Hawthornes Rejection of Puritan Values

Mather 22)

Hawthorne clearly stepped away from the Puritan ethic by consistently alluding to the existence of the earthly supernatural. Though this was a fear of the Puritans, clearly it was associated with Satan and possession of the living. In Hawthornes works the supernatural was associated with less grand sources, such as those seen in Young Goodman Brown. (Hoeltje 39-40) Hawthorne allows his characters to explore concepts that would have been those deemed heretical within the Puritan settings of the works.

In The Birth-Mark, Hawthorne associates the active expulsion of character traits of humanity clearly results in the death of the whole.

The line of divergence in “The Birth Mark” is indicated by its name. We all have our birth-marks, — traits of character, which may be temporarily suppressed, or relegated to the background, but which cannot be eradicated and are certain to reappear at unguarded moments, or on exceptional occasions…The father who attempts to force his son into a mode of life for which Nature did not intend him, or the mother who quarrels with her daughters friends, commits an error similar to that of Hawthornes alchemist, who endeavors to remove the birthmark from the otherwise beautiful face of his wife, but only succeeds in effecting this together with her death.

Stearns 182)

Within this work Hawthorne clearly analogizes the challenges of a culture to repress the humanity of its members in the name of faith or propriety. Within Rappacinis Daughter, as in the Scarlet Letter, the challenge to culture is the internal psychological expression of sexuality in a repressed culture. The admissions of sexual desire is punishable even in the situation of matrimony and Hawthorne refuses this ideal, blaming it for indiscretions of morals.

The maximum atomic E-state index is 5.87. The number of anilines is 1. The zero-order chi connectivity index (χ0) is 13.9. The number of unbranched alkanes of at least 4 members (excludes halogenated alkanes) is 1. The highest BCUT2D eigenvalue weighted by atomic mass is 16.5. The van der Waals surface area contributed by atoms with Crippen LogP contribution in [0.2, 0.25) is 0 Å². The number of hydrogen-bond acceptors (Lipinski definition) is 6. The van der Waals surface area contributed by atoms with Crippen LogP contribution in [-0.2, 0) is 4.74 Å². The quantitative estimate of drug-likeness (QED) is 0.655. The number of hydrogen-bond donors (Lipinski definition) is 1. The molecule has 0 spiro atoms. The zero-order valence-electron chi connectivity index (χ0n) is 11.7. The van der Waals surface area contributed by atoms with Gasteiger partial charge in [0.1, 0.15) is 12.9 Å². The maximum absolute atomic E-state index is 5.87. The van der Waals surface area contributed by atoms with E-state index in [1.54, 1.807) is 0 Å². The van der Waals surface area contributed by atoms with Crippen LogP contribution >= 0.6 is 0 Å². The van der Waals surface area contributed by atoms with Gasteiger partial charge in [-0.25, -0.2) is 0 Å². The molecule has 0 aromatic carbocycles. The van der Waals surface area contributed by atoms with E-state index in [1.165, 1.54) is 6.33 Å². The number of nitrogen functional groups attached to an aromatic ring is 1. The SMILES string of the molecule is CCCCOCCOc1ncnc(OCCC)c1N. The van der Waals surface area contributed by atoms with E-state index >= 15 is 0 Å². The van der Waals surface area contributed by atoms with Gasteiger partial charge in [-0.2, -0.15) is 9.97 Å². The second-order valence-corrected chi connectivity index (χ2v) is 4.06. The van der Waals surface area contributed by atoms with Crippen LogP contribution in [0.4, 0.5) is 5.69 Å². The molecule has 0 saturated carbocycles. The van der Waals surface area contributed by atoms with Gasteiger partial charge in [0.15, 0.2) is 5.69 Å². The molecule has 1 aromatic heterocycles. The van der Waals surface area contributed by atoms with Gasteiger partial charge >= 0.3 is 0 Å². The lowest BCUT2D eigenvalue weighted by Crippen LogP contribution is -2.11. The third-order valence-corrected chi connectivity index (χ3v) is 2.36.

Emmett) “The Birth-mark, like the preface to RappacinisDaughter,raises the possibility that Hawthorne sees himself penned up in an allegorizing mode that produces the masculine obsession to stereotype how women read themselves.”

Pfister 45) Hawthorne expresses the gender conflicts that have been born of the repression of thoughts and feelings within a conservative culture.

Rejecting the ideals of the Puritan and the Victorian Eras Hawthorne acts as a soothsayer of the coming age of cyclical relaxation that can be seen respectively in the flapper era and of course the 1960s. Within his work is the expression of the ideals associated with greater personal freedom and a better understanding of the whole man, minus the stereotypes of the allegorical good-man-woman. Within his works, The Scarlet Letter, The House of Seven Gables, Young Goodman Brown, Birthmark and Rappaccinis Daughter there are countless examples of a stretching of strict values. There is no question that his history spoke through his works and that his belief in the failure of human character, not in its flaws but in their denial was the core of his belief. Witness to oppression, and its results Hawthorne is a revolutionary in the sense of personal choice and the reliance on the judgment of the eternal rather than that of the fellow man.

Works Cited

Hawthorne, Nathaniel.” The Columbia Encyclopedia. 6th ed. 2004.

Emmett, Paul J. “Narrative Suppression: Sin, Secrecy and Subjectivity in “The Ministers Black Veil.” Journal of Evolutionary Psychology 25.1-2 (2004): 101+. Questia. 16 Jan. 2005 http://www.questia.com/.

Gartner, Matthew. “The Scarlet Letter and the Book of Esther: Scriptural Letter and Narrative Life.” Studies in American Fiction 23.2 (1995): 131+. Questia. 16 Jan. 2005 http://www.questia.com/.

Hawthorne, Nathaniel. The Scarlet Letter. London: J.M. Dent, 1906.

Hoeltje, Hubert H. Inward Sky: The Mind and Heart of Nathaniel Hawthorne. Durham, NC: Duke University Press, 1962.

Mather, Edward. Nathaniel Hawthorne, a Modest Man. New York: Thomas Y. Crowell Company, 1940.

Pfister, Joel. Class, Gender, and the Psychological in Hawthornes Fiction Class, Gender, and the Psychological in Hawthornes Fiction. Stanford, CA: Stanford University, 1991.

Stearns, Frank Preston. The Life and Genius of Nathaniel Hawthorne. Philadelphia: J.B. Lippincott, 1906.

Streeby, Shelley. “Haunted Houses: George Lippard, Nathaniel Hawthorne,.